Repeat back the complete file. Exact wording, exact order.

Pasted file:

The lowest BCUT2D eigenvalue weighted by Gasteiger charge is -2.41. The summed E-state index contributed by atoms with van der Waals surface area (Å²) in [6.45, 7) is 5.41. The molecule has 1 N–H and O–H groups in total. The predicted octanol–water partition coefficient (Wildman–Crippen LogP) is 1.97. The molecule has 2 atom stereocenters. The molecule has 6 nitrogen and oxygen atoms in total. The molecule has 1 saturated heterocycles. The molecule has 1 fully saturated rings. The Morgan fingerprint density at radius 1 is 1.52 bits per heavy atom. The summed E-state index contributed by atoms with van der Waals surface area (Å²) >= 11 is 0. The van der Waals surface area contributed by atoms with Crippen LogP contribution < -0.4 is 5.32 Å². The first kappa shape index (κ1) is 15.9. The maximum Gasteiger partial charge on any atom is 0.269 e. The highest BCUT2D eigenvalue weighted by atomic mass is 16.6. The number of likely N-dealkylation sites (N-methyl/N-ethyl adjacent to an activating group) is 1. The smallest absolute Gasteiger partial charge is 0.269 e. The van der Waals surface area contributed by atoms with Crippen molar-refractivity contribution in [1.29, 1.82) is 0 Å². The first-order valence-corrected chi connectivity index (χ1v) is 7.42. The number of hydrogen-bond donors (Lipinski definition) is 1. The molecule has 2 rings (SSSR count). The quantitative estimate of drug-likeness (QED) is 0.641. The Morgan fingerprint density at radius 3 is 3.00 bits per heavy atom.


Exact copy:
The lowest BCUT2D eigenvalue weighted by Gasteiger charge is -2.41. The summed E-state index contributed by atoms with van der Waals surface area (Å²) in [6.45, 7) is 5.41. The molecule has 1 N–H and O–H groups in total. The predicted octanol–water partition coefficient (Wildman–Crippen LogP) is 1.97. The molecule has 2 atom stereocenters. The molecule has 6 nitrogen and oxygen atoms in total. The molecule has 1 saturated heterocycles. The molecule has 1 fully saturated rings. The Morgan fingerprint density at radius 1 is 1.52 bits per heavy atom. The summed E-state index contributed by atoms with van der Waals surface area (Å²) >= 11 is 0. The van der Waals surface area contributed by atoms with Crippen LogP contribution < -0.4 is 5.32 Å². The first kappa shape index (κ1) is 15.9. The maximum Gasteiger partial charge on any atom is 0.269 e. The highest BCUT2D eigenvalue weighted by atomic mass is 16.6. The number of likely N-dealkylation sites (N-methyl/N-ethyl adjacent to an activating group) is 1. The smallest absolute Gasteiger partial charge is 0.269 e. The van der Waals surface area contributed by atoms with Crippen molar-refractivity contribution in [1.29, 1.82) is 0 Å². The first-order valence-corrected chi connectivity index (χ1v) is 7.42. The number of hydrogen-bond donors (Lipinski definition) is 1. The molecule has 2 rings (SSSR count). The quantitative estimate of drug-likeness (QED) is 0.641. The Morgan fingerprint density at radius 3 is 3.00 bits per heavy atom.